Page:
WHAT IS IT that people who are not Ronald Reagan's natural born constituents are asking of the president these days? That he become a liberal? That he retroactively endorse all the thinking of the government that his own displaced last year? To some extent this does seem to be the wish of certain common scolds among us who have taken out after the president. Ronald Reagan, they complain, is not Teddy Kennedy or even Jimmy Carter. The interesting and consequential fact from Mr. Reagan's point of view, however, is that many of his genuine, longtime supporters think that he has turned into both.
If you read the conservative journals and pay attention to the current conservative dialogue, you will get the idea. There is a feeling of betrayal in the air. People who had a settled view on certain issues, say Eastern Europe or disarmament or Taiwan, and who were secure in the belief that these were the same as Mr. Reagan's views are raising hell about his policies. The absence of Messrs. Allen and Nofziger from the White House is not likely to reassure them. It is true, as the mollifying response goes, that Mr. Allen's replacement, William Clark, is also a man of the right; but he is not, like Richard Allen, a man associated over the years with the development of certain conservative foreign policy ideas in precisely the realms the new critics are worried about. And now there is this: talk of an actual increase in taxes or of a $100 billion-plus deficit emanating from their man--or, both.
So Mr. Reagan is at that familiar point in office when a president is compelled to face the truth that many of his pre-election ideas and pledges, no matter how earnestly arrived at, don't add up to the policy prescription he had hoped for. Some of his techniques don't work. Some of his ideas are impractical. Others are wrong. And still others take more time than he had supposed. All this sets off the opposition critics and the disappointed faithful, and the press loves it, and the sense of presidential isolation and besiegement grows. It is in dealing with this particular condition, which is endemic to the second year, that a president makes one of his most fateful series of choices, either demonstrating his real authority or kicking it away.
What are the ways to fail? One is to try to meet and disprove all the criticisms from every side, as Jimmy Carter sometimes seemed to do, to claim to be, impossibly, on the side of everything. The sorry IRS tax-break episode may have cumulatively created this impression of Mr. Reagan, eventually leaving everybody mad; but the technique is not typical of the administration. More typical, at least at the edges of the White House and among some of the displeased Reagan faithful, is the scapegoat- search approach. Thus increasingly one hears about how the bureaucrats and Foreign Service officers and other assorted "saboteurs" from the permanent government and the Bush campaign are subverting the administration, distorting the choices the president believes he has, keeping the truth from him and so forth. The people who push this line never seem to realize how damaging its implications are to the president they are trying to protect. We noted with interest that Mr. Reagan, presumably knowing this, was very firm yesterday in asserting that no one had kept him in the dark on the IRS regulation.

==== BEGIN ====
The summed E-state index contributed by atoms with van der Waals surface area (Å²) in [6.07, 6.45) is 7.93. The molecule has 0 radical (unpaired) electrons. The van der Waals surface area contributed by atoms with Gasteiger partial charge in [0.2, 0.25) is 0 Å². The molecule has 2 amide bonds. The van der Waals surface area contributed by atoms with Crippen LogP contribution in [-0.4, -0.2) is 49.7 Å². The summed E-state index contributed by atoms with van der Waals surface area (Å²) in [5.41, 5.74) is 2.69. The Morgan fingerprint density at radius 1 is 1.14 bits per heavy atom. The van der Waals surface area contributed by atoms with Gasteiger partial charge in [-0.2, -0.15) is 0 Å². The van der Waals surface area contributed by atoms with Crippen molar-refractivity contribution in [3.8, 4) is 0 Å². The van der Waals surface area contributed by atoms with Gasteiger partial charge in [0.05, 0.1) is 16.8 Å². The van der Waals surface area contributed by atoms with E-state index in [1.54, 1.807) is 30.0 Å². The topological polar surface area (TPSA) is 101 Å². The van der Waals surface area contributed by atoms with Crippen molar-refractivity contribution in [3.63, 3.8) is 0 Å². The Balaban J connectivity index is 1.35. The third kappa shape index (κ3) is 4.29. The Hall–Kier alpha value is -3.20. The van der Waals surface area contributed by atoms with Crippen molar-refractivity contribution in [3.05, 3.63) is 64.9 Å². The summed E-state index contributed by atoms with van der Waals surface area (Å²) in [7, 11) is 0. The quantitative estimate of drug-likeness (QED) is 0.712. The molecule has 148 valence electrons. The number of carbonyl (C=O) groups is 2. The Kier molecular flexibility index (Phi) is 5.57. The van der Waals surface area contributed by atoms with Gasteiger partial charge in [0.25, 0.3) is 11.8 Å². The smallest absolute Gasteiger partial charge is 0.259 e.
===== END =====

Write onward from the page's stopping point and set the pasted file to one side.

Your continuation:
The IRS regulation affair brings to mind a final no-win technique for dealing with the disillusion and impatience and bellicosity that sometimes seem to engulf a president as he goes into his second year. It is to try to "buy" peace with one's disaffected constituents by tossing them victories on the so- called lesser issues--in this case, court and social equity issues that don't seem to cost much in the large daily march of political and economic events. Generally, this method tends to appease the most destructive and ungenerous instincts of a constituency for the sake of buying a little calm concerning their more cosmic disappointments. Was that what the IRS affair was about? We don't know. We raise it as a grisly possibility along with the possibility, rather remote it seems to us, that Mr. Reagan might also repair to the savage-the-critics approach.
All these tempting but unworthy responses, we note, have been tried out in recent years by a variety of administrations whose fortunes were made worse, not better because of them. Most don't seem responses characteristic of the Reagan temperament. But the president's alternatives are certainly neither restful nor easy. They require a president willing to stand firm (as he did with the air-controllers) or move (as he did with his remarkable initiative on theater nuclear forces) on the basis of real firsthand engagement in the issues. Then he needs to be prepared to stand up and take the heat.
Mr. Reagan does not have a good economic hand, to put it mildly. Nor does he have especially helpful allies or enemies abroad. Congressional leaders in his own party are getting fractious. Others in the states and cities believe he has made some big mistakes. And he has. Does he have the strength of character and purpose to rectify these mistakes? Can he turn his "communicator's" talent to establishing his authority in bad times? Can he really lead his followers, as distinct from making excuses to them or appeasing them at someone else's expense? The president will have to lose more popularity finally to gain his authority. This is the year in which we will find out more than whether Mr. Reagan is nice. We will find out if he knows how to be president.